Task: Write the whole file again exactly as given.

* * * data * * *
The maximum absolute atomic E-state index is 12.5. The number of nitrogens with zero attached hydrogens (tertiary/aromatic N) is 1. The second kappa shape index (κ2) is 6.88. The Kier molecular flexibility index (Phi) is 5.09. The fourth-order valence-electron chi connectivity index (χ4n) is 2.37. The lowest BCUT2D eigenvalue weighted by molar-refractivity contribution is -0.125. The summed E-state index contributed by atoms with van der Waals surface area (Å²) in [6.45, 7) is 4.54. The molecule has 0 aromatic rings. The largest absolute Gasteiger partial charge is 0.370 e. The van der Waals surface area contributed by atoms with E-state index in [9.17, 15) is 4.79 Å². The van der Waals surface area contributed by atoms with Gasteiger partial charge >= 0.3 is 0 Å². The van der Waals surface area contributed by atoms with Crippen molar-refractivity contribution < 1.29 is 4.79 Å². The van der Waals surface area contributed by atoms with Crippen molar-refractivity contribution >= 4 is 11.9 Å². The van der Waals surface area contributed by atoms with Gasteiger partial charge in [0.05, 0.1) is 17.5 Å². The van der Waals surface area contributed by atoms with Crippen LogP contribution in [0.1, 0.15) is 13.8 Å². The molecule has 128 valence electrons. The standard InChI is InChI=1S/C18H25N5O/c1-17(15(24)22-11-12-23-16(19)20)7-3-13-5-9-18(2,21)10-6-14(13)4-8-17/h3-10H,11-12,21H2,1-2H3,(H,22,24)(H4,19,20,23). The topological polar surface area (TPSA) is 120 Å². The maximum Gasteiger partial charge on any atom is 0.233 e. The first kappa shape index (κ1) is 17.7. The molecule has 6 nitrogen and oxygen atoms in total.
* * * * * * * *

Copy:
The maximum absolute atomic E-state index is 12.5. The number of nitrogens with zero attached hydrogens (tertiary/aromatic N) is 1. The second kappa shape index (κ2) is 6.88. The Kier molecular flexibility index (Phi) is 5.09. The fourth-order valence-electron chi connectivity index (χ4n) is 2.37. The lowest BCUT2D eigenvalue weighted by molar-refractivity contribution is -0.125. The summed E-state index contributed by atoms with van der Waals surface area (Å²) in [6.45, 7) is 4.54. The molecule has 0 aromatic rings. The largest absolute Gasteiger partial charge is 0.370 e. The van der Waals surface area contributed by atoms with E-state index in [9.17, 15) is 4.79 Å². The van der Waals surface area contributed by atoms with Gasteiger partial charge >= 0.3 is 0 Å². The van der Waals surface area contributed by atoms with Crippen molar-refractivity contribution < 1.29 is 4.79 Å². The van der Waals surface area contributed by atoms with Crippen molar-refractivity contribution >= 4 is 11.9 Å². The van der Waals surface area contributed by atoms with Gasteiger partial charge in [0.05, 0.1) is 17.5 Å². The van der Waals surface area contributed by atoms with Crippen LogP contribution in [0.1, 0.15) is 13.8 Å². The molecule has 128 valence electrons. The standard InChI is InChI=1S/C18H25N5O/c1-17(15(24)22-11-12-23-16(19)20)7-3-13-5-9-18(2,21)10-6-14(13)4-8-17/h3-10H,11-12,21H2,1-2H3,(H,22,24)(H4,19,20,23). The topological polar surface area (TPSA) is 120 Å². The maximum Gasteiger partial charge on any atom is 0.233 e. The first kappa shape index (κ1) is 17.7. The molecule has 6 nitrogen and oxygen atoms in total.